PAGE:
Finally, there is the matter of contrast. The small secondary mirror of a Questar Maksutov scatters less light than a Schmidt-Cassegrain or reflector’s larger secondary. The secondary of an 8” Schmidt can be a full 3.45” in diameter, for example – a light-scattering obstruction almost as large as the entire 3.5” Questar aperture! In addition, a Questar’s central baffle tube is not merely black plastic or metal painted black to reduce reflections, as with lesser scopes. The Questar central baffle tube actually contains 19 internal knife-edge baffles to eliminate low-angle reflections that no paint alone can stop. The result is that a Questar scatters less light from the bright areas of an image into the dark – crisply defining high contrast terrestrial, planetary, and lunar details that a larger catadioptric scope or reflector can wash out in a haze of scattered light.
A large aperture scope does have greater light-gathering than a 3.5” Questar to capture additional faint deep space objects from a dark sky site. However, the higher contrast of a Questar lets the multitude of galaxies and nebulas within its grasp stand out more distinctly against a darker sky background, particularly from light-polluted suburban or city sites where a Schmidt’s greater light-gathering capacity submerges subtle low-contrast deep space details in a fog of city light.
As a Rolls-Royce is to automobiles, so is a Questar to telescopes – the very finest hand-crafted optical performance that money can buy.
But Questar’s quality does not stop with optical performance. What are costly options with other scopes – a glass solar filter, a premium Barlow lens, two premium eyepieces – are all standard with a 3.5” Questar. Also standard are amenities that are simply unavailable on other scopes – a glass solar filter for the finder, an accurate star chart on the self-storing dewcap that slides forward to reveal a useful map of the Moon on the optical tube itself, and a velvet-lined carrying case.
The 3.5” Questar Duplex is a complete telescope in an eight pound package. Remove it from its luggage-quality Naugahyde case (or optional leather case), attach its tabletop tripod legs, place it on a table, and you have all the user-friendly controls of a great observatory scope at your fingertips.
Unscrew the dust cap, and you can begin to appreciate the attention to detail lavished on a Questar – for the dust cap is not flimsy press-fit plastic, but solid machined aluminum that threads into the barrel to afford absolute protection to the optics.
Look into the Questar’s premium 24mm Brandon eyepiece and you’re looking into a 4x finder with an exceptionally wide 12° field. A finger touch on a convenient lever at the rear of the scope changes the finder into a 53x telescope for observing the Moon, nebulas, and star clusters. Touch a second lever and a built-in Dakin Barlow instantly increases that eyepiece power to 80x for closer observing. Exchange the 24mm eyepiece for the supplied 16mm Brandon eyepiece and you extend the power range still further, to 80x and 120x. And optional higher and lower power eyepieces are available, for magnifications as low as 40x and as high as 320x. For observing comfort, a rare thing with many scopes, the eyepiece tilts from side to side to the most convenient observing position.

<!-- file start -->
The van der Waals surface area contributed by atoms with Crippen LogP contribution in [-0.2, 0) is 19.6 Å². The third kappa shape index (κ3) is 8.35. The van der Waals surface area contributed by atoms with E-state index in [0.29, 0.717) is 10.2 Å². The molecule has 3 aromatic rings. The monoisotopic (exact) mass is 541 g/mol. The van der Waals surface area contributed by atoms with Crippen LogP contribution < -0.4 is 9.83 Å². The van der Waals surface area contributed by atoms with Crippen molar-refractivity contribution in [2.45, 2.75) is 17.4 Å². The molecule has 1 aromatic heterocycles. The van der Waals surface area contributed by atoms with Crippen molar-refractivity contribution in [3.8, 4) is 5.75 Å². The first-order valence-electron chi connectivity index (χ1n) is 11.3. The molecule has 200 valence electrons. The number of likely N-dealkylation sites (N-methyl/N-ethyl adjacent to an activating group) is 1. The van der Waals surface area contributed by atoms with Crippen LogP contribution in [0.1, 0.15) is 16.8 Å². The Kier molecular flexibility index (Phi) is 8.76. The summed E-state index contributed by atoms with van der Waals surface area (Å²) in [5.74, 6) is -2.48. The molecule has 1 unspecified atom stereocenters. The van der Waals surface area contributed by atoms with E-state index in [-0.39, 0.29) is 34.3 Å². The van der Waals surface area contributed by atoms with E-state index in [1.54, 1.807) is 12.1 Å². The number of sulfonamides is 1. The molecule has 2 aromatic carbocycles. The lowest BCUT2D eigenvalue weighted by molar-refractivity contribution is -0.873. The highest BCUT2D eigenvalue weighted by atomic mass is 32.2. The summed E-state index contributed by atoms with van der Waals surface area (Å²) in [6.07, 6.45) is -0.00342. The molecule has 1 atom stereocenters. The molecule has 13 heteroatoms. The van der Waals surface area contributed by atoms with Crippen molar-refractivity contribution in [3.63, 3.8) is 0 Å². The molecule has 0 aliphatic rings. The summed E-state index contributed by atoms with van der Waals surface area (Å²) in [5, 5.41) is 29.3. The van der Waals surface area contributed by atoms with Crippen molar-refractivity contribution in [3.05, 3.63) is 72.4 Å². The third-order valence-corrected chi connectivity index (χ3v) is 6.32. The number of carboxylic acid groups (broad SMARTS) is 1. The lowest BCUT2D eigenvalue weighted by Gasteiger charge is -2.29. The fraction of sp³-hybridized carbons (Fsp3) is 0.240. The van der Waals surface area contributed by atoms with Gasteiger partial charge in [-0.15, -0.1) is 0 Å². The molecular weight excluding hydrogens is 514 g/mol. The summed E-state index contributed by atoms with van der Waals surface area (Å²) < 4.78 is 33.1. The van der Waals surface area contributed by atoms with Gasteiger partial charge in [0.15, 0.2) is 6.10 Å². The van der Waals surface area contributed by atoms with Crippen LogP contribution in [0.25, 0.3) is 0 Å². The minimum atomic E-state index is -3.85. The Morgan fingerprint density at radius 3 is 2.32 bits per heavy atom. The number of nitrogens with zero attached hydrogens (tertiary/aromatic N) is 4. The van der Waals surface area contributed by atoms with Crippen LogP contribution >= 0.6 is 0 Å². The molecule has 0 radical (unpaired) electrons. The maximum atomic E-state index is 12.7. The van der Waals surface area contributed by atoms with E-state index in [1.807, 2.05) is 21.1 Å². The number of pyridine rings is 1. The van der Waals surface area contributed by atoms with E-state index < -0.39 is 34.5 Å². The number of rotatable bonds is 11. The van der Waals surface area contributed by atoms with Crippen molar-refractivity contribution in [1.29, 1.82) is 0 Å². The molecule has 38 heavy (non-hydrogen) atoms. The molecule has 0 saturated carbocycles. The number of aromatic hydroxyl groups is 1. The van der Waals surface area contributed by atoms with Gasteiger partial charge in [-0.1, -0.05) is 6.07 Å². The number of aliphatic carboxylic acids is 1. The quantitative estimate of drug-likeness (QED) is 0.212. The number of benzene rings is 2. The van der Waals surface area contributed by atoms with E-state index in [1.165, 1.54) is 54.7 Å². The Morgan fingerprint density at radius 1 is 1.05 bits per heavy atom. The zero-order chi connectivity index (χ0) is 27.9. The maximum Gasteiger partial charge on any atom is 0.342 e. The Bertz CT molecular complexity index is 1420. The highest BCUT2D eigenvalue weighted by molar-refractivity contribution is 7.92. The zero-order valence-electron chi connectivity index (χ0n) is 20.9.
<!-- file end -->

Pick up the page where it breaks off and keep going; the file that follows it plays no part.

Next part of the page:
Observe through a Questar, and you’ll appreciate the attention to detail even more. The gearless 25:1 ratio slow motion controls operate with a smoothness and freedom from backlash unmatched by any other amateur telescope. The drive gear diameter is fully half the length of the telescope itself, for tracking precision that must be experienced to be believed. No tiny levers need be thrown to disengage the drive for manual operation, as a butter-smooth internal clutch made from micro-rolled discs of stainless steel lets you move the telescope at will. The large setting circles are not merely painted on, but are engraved and then paint-filled, to remain visible even after years of use. ‘Jewel-like precision’ may be an overworked term, but it’s the only one that does justice to a Questar.
Plug a Questar Duplex into a 110 volt 60 Hz household AC outlet and its built-in motor drive smoothly tracks the Moon, planets, star clusters, galaxies, and a host of other deep space objects across the heavens for you, keeping them centered in the eyepiece all night long. During the day, the Duplex will also track the Sun, allowing you to observe sunspot patterns. You’ll do it in complete safety, as standard equipment glass solar filters for the optical tube and finder provide complete protection against the Sun’s fierce radiation for your eye and telescope.